If scientific discoveries are going to lead to treatments for patients, physicians trained to understand and do research must play a central role. After many years of decline, the number of physician-scientists available to do that work has begun to recover thanks to several new programs for recruiting and retaining talented students, according to an article published in the July issue of Academic Medicine.

But can young physician-scientists succeed in building and sustaining the research careers that they hope for during their lengthy training? The difficulties they face are so severe that many abandon the effort, says an article by four experienced physician-investigators published in the February issue of Gastroenterology. The departure of so much young talent constitutes nothing less than "the burning of American intellectual capital," lead author Mark Donowitz of Johns Hopkins University in Baltimore, Maryland, told Science Careers in an interview.

A losing investment

The nearly 500 students enrolled in M.D./Ph.D. programs at 15 universities who answered a survey about their experiences and plans for the Academic Medicine article have a strong interest in becoming researchers. The majority anticipates careers primarily devoted to basic research, with many of the rest intending to focus on clinical or epidemiological research. More than 90% of the respondents want to work at academic centers.

But Donowitz and his co-authors have serious doubts about their chance of succeeding. The article bemoans "a significant drop-out rate for physicians who have set out on this career path ... with many of the potentially most creative physician-scientists abandoning science. ... A huge national investment in intellectual capital is being wasted, while physician-scientists are themselves investing many years in training that does not deliver satisfying careers, despite the fact that this is a time of increased scientific opportunity."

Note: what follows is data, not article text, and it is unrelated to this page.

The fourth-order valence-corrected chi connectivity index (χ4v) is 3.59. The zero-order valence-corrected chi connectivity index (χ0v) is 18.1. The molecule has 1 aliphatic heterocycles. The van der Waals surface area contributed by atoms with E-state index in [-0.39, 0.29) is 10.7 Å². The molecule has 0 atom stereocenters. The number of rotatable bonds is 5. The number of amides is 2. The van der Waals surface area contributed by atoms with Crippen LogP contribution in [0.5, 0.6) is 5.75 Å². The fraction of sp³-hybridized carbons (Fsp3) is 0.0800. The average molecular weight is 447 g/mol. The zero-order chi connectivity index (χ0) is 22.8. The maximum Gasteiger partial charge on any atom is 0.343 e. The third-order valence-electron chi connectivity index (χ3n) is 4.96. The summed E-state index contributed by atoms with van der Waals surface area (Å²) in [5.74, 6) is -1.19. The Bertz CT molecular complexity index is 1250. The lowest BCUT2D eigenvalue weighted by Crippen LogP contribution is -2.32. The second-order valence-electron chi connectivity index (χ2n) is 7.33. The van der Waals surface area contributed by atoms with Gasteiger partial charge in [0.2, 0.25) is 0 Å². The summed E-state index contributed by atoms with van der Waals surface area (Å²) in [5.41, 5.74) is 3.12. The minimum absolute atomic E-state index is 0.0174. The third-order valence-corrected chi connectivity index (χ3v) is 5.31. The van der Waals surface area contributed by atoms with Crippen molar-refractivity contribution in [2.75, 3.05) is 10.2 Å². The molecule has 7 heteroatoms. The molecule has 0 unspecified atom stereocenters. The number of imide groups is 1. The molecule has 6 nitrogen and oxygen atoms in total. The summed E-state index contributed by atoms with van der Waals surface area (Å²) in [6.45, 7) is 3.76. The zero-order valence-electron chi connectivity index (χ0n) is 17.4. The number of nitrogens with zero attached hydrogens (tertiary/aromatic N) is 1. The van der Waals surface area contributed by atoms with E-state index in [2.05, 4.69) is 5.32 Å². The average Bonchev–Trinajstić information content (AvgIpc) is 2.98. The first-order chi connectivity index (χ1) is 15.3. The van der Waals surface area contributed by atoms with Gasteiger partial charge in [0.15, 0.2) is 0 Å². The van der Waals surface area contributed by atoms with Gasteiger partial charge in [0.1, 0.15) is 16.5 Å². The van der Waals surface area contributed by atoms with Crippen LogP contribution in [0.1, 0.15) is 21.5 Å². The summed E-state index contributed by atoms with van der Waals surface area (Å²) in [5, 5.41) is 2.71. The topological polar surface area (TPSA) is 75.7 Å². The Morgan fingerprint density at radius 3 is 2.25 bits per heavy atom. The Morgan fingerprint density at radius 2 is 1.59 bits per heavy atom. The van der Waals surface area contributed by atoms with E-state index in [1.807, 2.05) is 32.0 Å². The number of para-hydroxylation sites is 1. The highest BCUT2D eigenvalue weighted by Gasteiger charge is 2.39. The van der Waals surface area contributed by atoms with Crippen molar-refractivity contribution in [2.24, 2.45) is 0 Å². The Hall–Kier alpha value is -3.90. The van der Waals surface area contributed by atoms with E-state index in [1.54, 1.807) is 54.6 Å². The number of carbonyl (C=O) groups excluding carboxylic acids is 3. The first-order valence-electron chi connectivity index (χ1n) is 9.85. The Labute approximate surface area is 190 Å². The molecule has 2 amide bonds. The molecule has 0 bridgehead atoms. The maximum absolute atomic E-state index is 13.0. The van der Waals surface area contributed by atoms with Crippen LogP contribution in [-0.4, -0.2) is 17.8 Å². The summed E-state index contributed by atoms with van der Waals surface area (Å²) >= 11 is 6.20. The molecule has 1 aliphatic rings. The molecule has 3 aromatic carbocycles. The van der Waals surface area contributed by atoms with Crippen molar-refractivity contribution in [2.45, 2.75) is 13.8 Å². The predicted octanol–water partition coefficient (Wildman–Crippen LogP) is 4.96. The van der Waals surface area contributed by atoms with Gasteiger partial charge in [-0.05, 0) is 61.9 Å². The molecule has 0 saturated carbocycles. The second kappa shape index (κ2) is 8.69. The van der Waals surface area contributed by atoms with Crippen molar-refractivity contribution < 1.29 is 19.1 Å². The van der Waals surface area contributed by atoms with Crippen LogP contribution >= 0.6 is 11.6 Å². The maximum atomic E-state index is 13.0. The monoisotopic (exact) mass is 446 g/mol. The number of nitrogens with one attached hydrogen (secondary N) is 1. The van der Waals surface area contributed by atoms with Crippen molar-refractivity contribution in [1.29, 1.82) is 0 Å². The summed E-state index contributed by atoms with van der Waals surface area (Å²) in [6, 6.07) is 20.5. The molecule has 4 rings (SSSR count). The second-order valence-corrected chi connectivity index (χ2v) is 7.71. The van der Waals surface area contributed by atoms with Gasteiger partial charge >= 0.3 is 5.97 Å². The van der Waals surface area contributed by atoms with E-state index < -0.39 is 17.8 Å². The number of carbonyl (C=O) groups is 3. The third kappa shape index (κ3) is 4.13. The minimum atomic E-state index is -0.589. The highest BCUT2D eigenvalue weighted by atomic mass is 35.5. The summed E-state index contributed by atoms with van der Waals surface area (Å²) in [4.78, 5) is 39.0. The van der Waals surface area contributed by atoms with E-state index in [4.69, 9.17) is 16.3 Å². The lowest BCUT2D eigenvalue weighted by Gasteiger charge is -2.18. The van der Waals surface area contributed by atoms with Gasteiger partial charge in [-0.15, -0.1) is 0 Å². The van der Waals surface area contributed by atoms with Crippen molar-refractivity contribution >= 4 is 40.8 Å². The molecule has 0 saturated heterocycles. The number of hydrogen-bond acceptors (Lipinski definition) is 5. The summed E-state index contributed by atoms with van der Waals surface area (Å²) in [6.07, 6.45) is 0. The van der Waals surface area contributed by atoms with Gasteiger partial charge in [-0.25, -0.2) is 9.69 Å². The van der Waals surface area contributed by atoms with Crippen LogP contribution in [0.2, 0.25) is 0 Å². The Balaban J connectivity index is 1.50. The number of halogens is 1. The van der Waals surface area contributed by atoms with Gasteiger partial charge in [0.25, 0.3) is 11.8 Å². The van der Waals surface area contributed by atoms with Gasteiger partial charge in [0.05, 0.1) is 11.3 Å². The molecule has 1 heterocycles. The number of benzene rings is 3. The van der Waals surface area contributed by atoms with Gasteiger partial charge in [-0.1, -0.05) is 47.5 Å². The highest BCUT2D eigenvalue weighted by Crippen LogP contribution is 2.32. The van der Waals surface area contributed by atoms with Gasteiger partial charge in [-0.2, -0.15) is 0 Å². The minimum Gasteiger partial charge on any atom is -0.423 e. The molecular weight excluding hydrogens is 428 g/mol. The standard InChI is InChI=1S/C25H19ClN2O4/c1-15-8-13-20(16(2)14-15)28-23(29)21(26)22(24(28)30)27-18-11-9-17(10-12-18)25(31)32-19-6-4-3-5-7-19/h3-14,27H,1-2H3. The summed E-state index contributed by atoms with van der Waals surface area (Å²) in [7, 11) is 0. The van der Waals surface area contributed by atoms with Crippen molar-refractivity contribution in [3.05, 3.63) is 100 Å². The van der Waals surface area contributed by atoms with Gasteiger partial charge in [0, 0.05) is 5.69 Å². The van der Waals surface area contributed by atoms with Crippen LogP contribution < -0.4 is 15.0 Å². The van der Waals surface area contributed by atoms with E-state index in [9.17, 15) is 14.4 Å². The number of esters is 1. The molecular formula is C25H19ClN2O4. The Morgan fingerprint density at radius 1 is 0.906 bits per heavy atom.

The foursome giving that warning "are all old people," tenured professors, and established researchers, says Donowitz, who did his medical training in the late 1960s. He and two of his co-authors belong to a working group of the American Gastroenterological Association's policy committee and the fourth co-author is a former councilor of the American Society for Clinical Investigation. "But the way things are going," Donowitz continues, "we might be the young ones. The more you knock off the young people, the people who are the youngest are no longer young." It's a "crisis" in medical research when "the 'young investigators' turn out to be quite established people."

Progress depends on young people with "new techniques and new ideas and new enthusiasm," he says. But he and his colleagues have seen a "definite downturn" in the numbers of young physicians committed to basic science research. "Something is very, very wrong. The best and the brightest seem not to be going into science as much as they did in the past." And those who do opt for research careers "seem to be dropping out at a very high rate."

Taking care of (small) business

The problem, he believes, stems from the fact that every lab chief "essentially is running a small business." Like all businesses, "you have to pay your bills." Lab chiefs, however, can only get the money they need by winning grants, which today's tight funding and intense competition make unpredictable and unreliable. "You get them for a few years, then you lose them for a year, then you get them again. Consequently, people are continually essentially going bankrupt," Donowitz says.

But unlike ordinary businesses that can use capital reserves to keep the doors open through hard times, government-funded researchers cannot save up for lean years. The rules decree that "at the end of the year, you can't carry over more than 25% of what they give you. The grants are quite small, so you cannot weather a downturn," Donowitz continues.